North Carolina Family Policy Council
Posted February 27, 2013
Updated January 12, 2015
As they describe themselves: Founded in 1992, the North Carolina Family Policy Council is a nonpartisan, nonprofit research and education organization dedicated to the preservation of the family and traditional family values....We are engaged in a battle to retain the Judeo-Christian values that are the foundation of western civilization. More here.
On the web: www.ncfpc.org
Affiliates and brands: The N.C. Family Policy Council generally issues reports and news releases under its own brand. It publishes a 40-page quarterly magazine, Family North Carolina, and produces a weekly 15-minute radio show, Family Policy Matters. While there are similar organizations in other states, the NCFPC is an independent 501(c)(3) group. It also has an affiliated 501(c)(4) social welfare group, North Carolina Family Policy Council Action, organized to conduct grassroots lobbying of the public as well as lawmakers. Both groups report to the same person and share an address.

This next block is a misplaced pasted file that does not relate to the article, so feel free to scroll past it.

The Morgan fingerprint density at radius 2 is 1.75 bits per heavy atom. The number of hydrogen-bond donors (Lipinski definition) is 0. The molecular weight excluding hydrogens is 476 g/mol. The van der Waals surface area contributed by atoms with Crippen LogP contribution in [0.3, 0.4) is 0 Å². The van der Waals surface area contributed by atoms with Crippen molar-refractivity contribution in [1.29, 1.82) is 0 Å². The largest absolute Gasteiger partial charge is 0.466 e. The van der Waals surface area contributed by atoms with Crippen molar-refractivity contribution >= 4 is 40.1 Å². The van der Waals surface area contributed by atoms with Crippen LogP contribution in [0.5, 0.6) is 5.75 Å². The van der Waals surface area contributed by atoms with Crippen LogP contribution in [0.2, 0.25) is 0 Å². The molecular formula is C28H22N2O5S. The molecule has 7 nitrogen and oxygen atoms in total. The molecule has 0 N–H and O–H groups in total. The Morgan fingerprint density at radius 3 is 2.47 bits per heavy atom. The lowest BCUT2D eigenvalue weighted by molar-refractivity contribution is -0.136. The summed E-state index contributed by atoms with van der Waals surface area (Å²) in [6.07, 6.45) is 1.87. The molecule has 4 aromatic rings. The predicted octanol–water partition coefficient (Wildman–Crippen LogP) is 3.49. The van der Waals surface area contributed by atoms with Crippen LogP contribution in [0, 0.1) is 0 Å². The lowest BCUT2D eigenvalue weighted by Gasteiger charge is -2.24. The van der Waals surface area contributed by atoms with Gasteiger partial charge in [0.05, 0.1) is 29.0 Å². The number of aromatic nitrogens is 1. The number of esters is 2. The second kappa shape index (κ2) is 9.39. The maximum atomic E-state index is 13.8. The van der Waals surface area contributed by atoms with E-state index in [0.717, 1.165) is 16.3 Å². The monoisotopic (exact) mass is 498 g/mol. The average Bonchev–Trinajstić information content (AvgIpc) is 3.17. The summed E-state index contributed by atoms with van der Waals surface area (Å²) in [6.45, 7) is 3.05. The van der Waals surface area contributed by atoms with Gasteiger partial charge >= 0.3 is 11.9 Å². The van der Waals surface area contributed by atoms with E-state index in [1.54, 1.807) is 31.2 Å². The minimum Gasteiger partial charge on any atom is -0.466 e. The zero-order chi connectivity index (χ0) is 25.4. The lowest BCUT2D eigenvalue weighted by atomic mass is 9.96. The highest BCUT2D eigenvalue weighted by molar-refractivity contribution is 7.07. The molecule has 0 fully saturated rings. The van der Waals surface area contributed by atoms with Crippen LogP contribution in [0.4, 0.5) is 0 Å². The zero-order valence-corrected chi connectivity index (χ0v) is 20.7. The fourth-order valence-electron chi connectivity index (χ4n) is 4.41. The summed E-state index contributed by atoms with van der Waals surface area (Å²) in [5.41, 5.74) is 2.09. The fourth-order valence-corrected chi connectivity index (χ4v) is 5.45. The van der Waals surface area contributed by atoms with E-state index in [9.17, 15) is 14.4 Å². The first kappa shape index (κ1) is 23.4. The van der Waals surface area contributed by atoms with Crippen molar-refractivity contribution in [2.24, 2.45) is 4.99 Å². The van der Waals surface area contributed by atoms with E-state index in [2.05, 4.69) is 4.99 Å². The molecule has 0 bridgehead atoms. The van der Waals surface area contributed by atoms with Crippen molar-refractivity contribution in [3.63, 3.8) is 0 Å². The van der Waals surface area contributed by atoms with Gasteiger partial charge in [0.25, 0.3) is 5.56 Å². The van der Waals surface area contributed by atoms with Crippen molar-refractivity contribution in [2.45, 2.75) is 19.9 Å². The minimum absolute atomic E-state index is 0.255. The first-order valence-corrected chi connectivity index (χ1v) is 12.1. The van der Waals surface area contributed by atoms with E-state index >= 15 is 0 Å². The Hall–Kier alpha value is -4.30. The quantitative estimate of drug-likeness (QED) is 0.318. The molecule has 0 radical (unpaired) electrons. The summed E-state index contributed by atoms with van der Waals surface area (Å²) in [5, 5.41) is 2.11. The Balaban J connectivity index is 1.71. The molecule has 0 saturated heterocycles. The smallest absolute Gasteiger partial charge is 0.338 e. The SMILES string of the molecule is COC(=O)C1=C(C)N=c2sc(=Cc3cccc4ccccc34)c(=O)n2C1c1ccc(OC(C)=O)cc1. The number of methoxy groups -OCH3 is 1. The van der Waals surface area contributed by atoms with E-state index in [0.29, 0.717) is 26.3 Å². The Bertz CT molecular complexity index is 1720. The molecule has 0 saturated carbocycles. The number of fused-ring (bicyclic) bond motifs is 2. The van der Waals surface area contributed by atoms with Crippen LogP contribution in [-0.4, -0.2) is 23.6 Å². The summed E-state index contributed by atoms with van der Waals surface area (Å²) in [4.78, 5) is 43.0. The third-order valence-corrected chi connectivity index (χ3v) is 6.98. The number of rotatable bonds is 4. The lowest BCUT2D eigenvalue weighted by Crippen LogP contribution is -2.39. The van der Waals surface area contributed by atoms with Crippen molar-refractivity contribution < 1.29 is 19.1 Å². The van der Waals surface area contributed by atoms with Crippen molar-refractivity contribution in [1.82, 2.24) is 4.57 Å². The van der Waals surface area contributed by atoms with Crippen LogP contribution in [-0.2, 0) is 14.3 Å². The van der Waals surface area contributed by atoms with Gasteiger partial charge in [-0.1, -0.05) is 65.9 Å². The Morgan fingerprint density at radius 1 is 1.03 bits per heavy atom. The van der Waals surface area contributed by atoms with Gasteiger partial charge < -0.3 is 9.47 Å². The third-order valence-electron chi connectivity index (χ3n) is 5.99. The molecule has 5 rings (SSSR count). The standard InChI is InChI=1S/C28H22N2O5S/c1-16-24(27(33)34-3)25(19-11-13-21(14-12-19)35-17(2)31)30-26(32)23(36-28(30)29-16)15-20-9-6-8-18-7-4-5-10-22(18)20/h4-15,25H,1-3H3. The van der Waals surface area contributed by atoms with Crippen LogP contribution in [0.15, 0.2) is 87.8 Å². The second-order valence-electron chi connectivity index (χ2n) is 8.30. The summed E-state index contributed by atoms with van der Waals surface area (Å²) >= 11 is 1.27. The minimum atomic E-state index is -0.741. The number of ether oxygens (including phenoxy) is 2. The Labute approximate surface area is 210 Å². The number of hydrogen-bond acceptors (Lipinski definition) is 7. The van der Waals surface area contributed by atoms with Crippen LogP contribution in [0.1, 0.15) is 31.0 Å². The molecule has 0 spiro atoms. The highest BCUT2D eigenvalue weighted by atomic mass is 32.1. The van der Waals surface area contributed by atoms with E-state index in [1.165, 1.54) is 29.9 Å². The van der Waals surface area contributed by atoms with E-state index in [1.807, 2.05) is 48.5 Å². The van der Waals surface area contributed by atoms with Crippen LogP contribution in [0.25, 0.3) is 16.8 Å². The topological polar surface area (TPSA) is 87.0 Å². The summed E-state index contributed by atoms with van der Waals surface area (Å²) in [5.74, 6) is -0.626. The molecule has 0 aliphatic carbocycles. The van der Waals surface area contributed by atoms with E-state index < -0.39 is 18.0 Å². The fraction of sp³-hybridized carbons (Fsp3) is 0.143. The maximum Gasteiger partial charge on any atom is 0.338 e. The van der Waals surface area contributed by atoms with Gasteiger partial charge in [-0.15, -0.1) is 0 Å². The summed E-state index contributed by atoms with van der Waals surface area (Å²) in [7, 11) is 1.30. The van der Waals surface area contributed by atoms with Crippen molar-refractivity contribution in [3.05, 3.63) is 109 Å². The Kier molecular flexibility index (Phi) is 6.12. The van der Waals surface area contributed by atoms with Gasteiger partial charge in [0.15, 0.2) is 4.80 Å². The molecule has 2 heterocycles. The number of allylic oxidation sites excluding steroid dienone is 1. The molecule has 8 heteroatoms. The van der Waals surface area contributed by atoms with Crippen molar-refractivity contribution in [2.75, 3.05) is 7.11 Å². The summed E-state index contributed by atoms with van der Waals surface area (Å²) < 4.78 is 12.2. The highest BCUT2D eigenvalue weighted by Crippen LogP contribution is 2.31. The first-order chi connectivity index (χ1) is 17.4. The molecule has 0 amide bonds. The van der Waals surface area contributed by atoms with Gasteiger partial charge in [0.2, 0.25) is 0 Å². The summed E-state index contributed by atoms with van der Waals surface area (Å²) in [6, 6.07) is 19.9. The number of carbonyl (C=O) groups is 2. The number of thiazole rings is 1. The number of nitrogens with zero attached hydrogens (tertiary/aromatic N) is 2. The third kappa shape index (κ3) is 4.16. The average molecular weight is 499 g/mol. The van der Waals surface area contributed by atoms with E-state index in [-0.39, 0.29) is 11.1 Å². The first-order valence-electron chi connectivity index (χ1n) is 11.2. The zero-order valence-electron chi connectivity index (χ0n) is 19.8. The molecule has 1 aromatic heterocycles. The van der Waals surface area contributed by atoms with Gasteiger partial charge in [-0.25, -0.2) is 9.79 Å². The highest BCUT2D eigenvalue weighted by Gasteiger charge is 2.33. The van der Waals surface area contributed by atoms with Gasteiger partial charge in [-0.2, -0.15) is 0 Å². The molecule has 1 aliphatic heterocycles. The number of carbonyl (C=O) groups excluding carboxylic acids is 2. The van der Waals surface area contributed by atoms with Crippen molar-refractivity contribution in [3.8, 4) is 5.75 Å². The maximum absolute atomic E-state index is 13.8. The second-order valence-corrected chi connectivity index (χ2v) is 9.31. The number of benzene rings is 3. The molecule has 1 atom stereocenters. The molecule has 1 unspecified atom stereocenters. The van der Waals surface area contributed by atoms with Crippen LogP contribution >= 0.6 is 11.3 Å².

Funding: The N.C. Family Policy Council nonprofit raised $466,883 in 2011, according to its IRS 990 tax form. The JW Pope Foundation reported giving $100,000 during that year. Reports filed with the N.C. Secretary of State's Office and the North Carolina State Board of Elections indicate Family Policy Action raises and spends less than $100,000 per year.
State Information: Click here for more information form the Secretary of State's Office.
Lobbyist: Two members of the Family Policy Council staff are currently registered to lobby in North Carolina.
Media Profile: Staff from the Family Policy Council show up in stories when they comment on items before the legislature and are called upon as guests to discuss social policy issues. The group was particularly active during the 2012 debate of the state's gay marriage ban amendment. Most recently, one of its lobbyists testified against a bill that would legalize medical marijuana.
* Many of the public policy think tanks and advocacy groups active in North Carolina fall into one of two camps: A liberal circuit with ties to the Z. Smith Reynolds Foundation and a conservative circuit with ties to the John William Pope Foundation. For more, click here.